On this ID the Future, biophysicist Cornelius Hunter and host Eric Anderson discuss the RNA World hypothesis, an explanation for how the first self-reproducing organism might have arisen via mindless chemical processes. Hunter and Anderson have each written on the topic, and together they unpack some of the many and growing problems with this RNA-first explanation for the origin of life. They also spotlight some recent admissions in mainstream scientific publications that it’s time to move on from the cherished but embattled RNA World. The conversation pivots off of a recent essay by Hunter at Evolution News, “RNA World: Repeated Downfalls, Repeated Resurrections.” For more on the challenges of creating the first self-reproducing biological entity, see Eric Anderson’s Chapter 3 of Evolution and Intelligent Design in a Nutshell.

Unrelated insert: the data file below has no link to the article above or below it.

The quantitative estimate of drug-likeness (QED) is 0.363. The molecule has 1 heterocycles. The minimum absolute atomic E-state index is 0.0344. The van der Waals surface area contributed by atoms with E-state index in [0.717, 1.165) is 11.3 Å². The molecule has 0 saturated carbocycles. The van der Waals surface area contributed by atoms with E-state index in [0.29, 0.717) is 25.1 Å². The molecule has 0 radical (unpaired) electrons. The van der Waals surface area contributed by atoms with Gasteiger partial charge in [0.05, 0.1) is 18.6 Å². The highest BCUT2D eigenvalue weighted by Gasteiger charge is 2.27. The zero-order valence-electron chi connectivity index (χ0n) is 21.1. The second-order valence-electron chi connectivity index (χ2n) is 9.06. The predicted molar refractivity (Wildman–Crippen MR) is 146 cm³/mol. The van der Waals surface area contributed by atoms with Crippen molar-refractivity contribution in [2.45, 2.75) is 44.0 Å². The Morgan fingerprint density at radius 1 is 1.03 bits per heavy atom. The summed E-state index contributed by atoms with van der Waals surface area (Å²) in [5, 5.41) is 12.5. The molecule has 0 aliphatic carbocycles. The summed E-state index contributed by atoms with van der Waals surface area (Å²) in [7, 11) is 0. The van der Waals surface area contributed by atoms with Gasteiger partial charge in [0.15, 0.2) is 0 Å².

On this episode of ID the Future, host Eric Anderson talks with scientist and fellow engineer Rob Stadler about a recent origin-of-life paper and how the authors paint themselves into a corner. The context for the paper is this: Decades of research have undermined the three great hopes for a purely naturalistic origin of life — scenarios starting with some sort of metabolism, scenarios starting with some kind of membrane, and scenarios starting with RNA. All three are necessary for cellular life; none seems able to have come ahead of the others. So now some recent work described in an article in New Scientist suggests it all happened at once in a sort of “chemical big bang.” It’s the return of an old idea long ago dismissed as too improbable. Is this “hopeful monster” plausible after all? As Anderson and Stadler show, there are numerous hidden assumptions and imaginary entities lurking in the proposal, which when surfaced, call its soundness into question.